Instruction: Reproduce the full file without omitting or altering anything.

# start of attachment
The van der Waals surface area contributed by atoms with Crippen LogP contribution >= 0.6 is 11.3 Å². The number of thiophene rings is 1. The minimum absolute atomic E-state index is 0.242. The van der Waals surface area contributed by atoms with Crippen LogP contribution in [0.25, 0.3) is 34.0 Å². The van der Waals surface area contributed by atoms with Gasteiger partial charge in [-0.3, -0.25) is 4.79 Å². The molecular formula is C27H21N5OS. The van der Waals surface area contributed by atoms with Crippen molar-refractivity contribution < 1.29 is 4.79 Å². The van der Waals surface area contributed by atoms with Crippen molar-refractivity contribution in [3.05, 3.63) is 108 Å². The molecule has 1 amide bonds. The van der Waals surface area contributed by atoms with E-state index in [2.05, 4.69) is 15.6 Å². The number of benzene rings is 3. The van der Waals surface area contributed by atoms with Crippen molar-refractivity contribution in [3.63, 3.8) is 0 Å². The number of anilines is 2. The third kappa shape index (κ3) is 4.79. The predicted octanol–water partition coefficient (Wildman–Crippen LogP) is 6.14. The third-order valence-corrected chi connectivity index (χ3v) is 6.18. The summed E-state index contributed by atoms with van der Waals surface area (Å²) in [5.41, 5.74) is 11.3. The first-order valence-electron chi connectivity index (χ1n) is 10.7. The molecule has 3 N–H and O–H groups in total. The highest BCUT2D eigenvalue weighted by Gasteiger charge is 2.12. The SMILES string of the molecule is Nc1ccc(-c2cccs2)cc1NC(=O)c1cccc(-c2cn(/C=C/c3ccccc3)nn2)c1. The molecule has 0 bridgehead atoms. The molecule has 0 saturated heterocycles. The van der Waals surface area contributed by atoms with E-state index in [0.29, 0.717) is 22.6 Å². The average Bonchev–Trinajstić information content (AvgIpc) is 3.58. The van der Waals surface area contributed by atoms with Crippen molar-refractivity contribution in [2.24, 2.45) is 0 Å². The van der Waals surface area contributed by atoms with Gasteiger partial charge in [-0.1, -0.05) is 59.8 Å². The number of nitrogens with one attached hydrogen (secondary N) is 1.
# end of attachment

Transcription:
The van der Waals surface area contributed by atoms with Crippen LogP contribution >= 0.6 is 11.3 Å². The number of thiophene rings is 1. The minimum absolute atomic E-state index is 0.242. The van der Waals surface area contributed by atoms with Crippen LogP contribution in [0.25, 0.3) is 34.0 Å². The van der Waals surface area contributed by atoms with Gasteiger partial charge in [-0.3, -0.25) is 4.79 Å². The molecular formula is C27H21N5OS. The van der Waals surface area contributed by atoms with Crippen molar-refractivity contribution < 1.29 is 4.79 Å². The van der Waals surface area contributed by atoms with Crippen molar-refractivity contribution in [3.05, 3.63) is 108 Å². The molecule has 1 amide bonds. The van der Waals surface area contributed by atoms with E-state index in [2.05, 4.69) is 15.6 Å². The number of benzene rings is 3. The van der Waals surface area contributed by atoms with Crippen molar-refractivity contribution in [3.63, 3.8) is 0 Å². The number of anilines is 2. The third kappa shape index (κ3) is 4.79. The predicted octanol–water partition coefficient (Wildman–Crippen LogP) is 6.14. The third-order valence-corrected chi connectivity index (χ3v) is 6.18. The summed E-state index contributed by atoms with van der Waals surface area (Å²) in [5.41, 5.74) is 11.3. The first-order valence-electron chi connectivity index (χ1n) is 10.7. The molecule has 3 N–H and O–H groups in total. The highest BCUT2D eigenvalue weighted by Gasteiger charge is 2.12. The SMILES string of the molecule is Nc1ccc(-c2cccs2)cc1NC(=O)c1cccc(-c2cn(/C=C/c3ccccc3)nn2)c1. The molecule has 0 bridgehead atoms. The molecule has 0 saturated heterocycles. The van der Waals surface area contributed by atoms with E-state index in [0.29, 0.717) is 22.6 Å². The average Bonchev–Trinajstić information content (AvgIpc) is 3.58. The van der Waals surface area contributed by atoms with Crippen molar-refractivity contribution in [2.24, 2.45) is 0 Å². The van der Waals surface area contributed by atoms with Gasteiger partial charge in [-0.1, -0.05) is 59.8 Å². The number of nitrogens with one attached hydrogen (secondary N) is 1.